Who trusted God was love indeed
And love Creation's final law
Tho' Nature, red in tooth and claw
With ravine, shriek'd against his creed

Also, the following are found in Canto 54

So runs my dream, but what am I?
An infant crying in the night
An infant crying for the light
And with no language but a cry.

Nature, red in tooth and claw

In writing the poem, Tennyson was influenced by the ideas of evolution presented in Vestiges of the Natural History of Creation which had been published in 1844, and had caused a storm of controversy about the theological implications of impersonal nature functioning without direct divine intervention. The fundamentalist idea of unquestioning belief in revealed truth taken from a literal interpretation of the Bible was already in conflict with the findings of science, and Tennyson expressed the difficulties evolution raised for faith in "the truths that never can be proved".[4]

Are God and Nature then at strife,
That Nature lends such evil dreams?
So careful of the type she seems,
So careless of the single life;
That I, considering everywhere
Her secret meaning in her deeds,
And finding that of fifty seeds
She often brings but one to bear,
I falter where I firmly trod,
And falling with my weight of cares
Upon the great world's altar-stairs
That slope thro' darkness up to God,
I stretch lame hands of faith, and grope,
And gather dust and chaff, and call
To what I feel is Lord of all,
And faintly trust the larger hope.

This poem was published before Charles Darwin made his theory public in 1859. However, the phrase "Nature, red in tooth and claw" in canto 56 quickly was adopted by others as a phrase that evokes the process of natural selection. It was and is used by both those opposed to and in favour of the theory of evolution.[5][6][7][8]

However, at the end of the poem, Tennyson emerges with his Christian faith reaffirmed, progressing from doubt and despair to faith and hope, a dominant theme also seen in 'Ulysses'.

If e'r when faith had fallen asleep,
I hear a voice 'believe no more'
And heard an ever-breaking shore
That tumbled in the Godless deep;
A warmth within the breast would melt
The freezing reason's colder part,
And like a man in wrath the heart
Stood up and answer'd 'I'd have felt.'
No, like a child in doubt and fear:
But that blind clamour made me wise;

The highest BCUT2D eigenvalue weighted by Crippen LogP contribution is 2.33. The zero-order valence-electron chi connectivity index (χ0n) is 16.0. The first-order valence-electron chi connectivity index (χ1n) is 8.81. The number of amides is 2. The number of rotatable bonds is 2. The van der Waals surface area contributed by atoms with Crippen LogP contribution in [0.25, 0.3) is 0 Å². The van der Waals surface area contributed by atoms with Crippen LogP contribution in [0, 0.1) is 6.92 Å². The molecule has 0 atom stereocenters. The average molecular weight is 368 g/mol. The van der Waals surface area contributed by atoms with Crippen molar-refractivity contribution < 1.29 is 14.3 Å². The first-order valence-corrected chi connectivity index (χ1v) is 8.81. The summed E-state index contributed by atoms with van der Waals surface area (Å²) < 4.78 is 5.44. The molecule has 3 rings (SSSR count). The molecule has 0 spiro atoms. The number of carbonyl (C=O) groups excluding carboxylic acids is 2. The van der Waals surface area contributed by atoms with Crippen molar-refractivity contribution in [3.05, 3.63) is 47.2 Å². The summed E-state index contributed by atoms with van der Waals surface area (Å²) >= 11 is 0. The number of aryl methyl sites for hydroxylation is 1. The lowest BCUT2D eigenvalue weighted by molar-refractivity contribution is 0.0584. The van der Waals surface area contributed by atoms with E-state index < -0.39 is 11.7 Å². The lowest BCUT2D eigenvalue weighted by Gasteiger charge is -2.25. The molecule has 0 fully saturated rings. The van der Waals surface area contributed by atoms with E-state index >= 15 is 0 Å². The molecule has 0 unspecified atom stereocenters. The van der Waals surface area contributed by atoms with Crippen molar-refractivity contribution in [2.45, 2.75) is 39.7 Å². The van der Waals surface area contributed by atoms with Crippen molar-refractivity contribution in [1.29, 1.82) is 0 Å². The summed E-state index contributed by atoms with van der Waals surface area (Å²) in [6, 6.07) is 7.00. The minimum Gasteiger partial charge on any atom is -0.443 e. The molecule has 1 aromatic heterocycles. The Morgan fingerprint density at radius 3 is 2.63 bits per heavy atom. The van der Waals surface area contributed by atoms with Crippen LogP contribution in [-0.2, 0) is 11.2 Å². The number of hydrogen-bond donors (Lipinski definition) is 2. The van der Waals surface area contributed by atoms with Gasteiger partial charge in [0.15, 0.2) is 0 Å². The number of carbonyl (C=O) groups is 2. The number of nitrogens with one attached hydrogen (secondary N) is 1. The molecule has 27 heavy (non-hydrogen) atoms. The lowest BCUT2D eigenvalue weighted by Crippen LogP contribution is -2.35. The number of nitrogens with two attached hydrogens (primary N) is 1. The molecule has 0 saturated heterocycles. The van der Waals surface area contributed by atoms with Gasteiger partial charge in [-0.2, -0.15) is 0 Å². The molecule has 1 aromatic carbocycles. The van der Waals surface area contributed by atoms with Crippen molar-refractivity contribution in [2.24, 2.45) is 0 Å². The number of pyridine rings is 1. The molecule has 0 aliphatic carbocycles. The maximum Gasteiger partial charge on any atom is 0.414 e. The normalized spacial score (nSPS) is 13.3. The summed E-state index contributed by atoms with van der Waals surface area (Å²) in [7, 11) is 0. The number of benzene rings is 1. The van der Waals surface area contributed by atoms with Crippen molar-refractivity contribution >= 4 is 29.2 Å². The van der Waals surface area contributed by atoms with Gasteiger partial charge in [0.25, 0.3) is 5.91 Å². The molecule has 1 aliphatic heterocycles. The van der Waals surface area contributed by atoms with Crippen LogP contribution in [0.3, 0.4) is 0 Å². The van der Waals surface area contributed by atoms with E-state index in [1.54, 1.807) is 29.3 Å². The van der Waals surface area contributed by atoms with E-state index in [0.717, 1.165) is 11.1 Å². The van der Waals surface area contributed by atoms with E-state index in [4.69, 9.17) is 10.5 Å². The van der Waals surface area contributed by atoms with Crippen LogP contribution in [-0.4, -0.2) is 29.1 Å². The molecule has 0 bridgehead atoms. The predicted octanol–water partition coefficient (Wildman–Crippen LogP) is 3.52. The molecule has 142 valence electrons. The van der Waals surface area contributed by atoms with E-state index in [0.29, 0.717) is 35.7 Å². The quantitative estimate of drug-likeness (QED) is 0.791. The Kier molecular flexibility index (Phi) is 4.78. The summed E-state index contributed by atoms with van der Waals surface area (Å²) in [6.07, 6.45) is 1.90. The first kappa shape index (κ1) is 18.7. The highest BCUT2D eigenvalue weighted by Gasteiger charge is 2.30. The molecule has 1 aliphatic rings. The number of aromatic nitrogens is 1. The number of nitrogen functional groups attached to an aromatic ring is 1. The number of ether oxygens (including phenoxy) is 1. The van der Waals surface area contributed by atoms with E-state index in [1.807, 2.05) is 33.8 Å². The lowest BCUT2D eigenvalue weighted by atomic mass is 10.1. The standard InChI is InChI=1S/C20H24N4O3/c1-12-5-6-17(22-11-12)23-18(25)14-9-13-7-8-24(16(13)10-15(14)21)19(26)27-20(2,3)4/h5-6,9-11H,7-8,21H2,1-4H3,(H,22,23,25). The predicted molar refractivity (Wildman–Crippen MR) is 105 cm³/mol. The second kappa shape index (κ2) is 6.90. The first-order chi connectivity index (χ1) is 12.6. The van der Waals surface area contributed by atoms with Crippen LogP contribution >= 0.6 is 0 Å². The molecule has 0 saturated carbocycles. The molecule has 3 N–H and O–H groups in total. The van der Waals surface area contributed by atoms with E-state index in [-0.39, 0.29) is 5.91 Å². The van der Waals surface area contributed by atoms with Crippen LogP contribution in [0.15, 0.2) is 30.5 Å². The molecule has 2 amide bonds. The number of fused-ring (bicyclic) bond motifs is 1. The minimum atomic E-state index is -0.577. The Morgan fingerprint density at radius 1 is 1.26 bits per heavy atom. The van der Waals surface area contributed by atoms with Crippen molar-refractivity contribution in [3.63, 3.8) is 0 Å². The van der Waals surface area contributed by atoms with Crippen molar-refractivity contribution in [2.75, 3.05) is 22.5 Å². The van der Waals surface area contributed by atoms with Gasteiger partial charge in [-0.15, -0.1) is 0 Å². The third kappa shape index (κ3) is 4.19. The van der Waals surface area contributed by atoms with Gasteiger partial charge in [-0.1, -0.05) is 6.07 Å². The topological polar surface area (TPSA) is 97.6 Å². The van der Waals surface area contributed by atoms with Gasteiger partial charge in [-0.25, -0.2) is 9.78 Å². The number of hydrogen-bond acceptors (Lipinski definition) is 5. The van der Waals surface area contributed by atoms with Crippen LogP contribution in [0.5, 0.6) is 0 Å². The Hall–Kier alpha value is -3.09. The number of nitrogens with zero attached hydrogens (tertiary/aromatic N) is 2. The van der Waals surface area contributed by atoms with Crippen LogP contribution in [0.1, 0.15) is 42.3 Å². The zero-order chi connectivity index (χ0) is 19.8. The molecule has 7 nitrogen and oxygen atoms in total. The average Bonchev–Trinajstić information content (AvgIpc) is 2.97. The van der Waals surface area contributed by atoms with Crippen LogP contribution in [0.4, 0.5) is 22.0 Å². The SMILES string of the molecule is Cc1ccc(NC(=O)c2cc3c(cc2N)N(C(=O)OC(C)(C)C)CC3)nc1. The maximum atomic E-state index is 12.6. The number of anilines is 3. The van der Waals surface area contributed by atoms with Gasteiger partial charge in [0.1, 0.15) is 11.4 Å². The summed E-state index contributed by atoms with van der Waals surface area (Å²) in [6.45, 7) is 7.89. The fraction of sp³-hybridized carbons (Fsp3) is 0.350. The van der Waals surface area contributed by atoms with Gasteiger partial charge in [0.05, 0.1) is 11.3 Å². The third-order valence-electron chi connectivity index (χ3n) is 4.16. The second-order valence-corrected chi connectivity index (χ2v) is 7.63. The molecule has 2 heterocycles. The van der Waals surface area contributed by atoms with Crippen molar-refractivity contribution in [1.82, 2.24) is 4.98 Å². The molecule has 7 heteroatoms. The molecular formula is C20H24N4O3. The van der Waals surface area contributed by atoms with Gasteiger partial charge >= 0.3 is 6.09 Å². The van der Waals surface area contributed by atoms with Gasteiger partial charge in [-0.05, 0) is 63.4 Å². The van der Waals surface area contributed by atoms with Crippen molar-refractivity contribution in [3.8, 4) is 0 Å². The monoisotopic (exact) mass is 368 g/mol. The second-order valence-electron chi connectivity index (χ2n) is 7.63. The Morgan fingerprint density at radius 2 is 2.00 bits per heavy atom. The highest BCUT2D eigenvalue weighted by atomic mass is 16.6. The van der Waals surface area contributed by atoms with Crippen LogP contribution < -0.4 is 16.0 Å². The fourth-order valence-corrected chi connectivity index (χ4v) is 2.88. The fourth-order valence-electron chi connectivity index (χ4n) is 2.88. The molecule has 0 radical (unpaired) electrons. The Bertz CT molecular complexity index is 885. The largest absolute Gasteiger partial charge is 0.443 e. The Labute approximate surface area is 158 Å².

Then was I as a child that cries,
But, crying knows his father near;[9]

Further reading

  • A.C. Bradley, A Commentary on Tennyson's In Memoriam. London, Macmillan and Co. 1901.

References

  1. ^ Andrew Hass, David Jasper, Elisabeth Jay (2007). The Oxford Handbook of English Literature and Theology. Oxford University Press. pp. 607. ISBN 0199271976. http://books.google.com/books?id=9M8XLSOFan8C&pg=PA607&dq=%22In+Memoriam%22+tennyson+%22greatest+poems+of+the%22. 
  2. ^ http://www.online-literature.com/tennyson/718/
  3. ^ http://www.glbtq.com/literature/tennyson_al.html
  4. ^ Josef L. Altholz, Professor of History, University of Minnesota (1976). "The Warfare of Conscience with Theology". The Mind and Art of Victorian England. Victorian Web. http://www.victorianweb.org/religion/altholz/a2.html. Retrieved 2007-11-06. 
  5. ^ Charles Darwin-A Short Biography, Coe College Biology Department, 1999.
  6. ^ Red in Tooth and Claw, Gary Martin, Phrases, Sayings and Idioms at The Phrase Finder, 1996.
  7. ^ Start of preface to 1976 edition, Excerpt from The Selfish Gene by Richard Dawkins. (2nd Edition 1989) Oxford: Oxford University Press.
  8. ^ 4. The Evolutionary Implications of Living with the Ice Age, William James Burroughts, Climate Change in Prehistory: The End of the Reign of Chaos, Cambridge University Press, 2005, ISBN 0521824095
  9. ^ AQA A AS English Literature: Victorian Literature: Student's Book

External links

Quotations related to In Memoriam A.H.H. at Wikiquote Works related to In Memoriam A. H. H. at Wikisource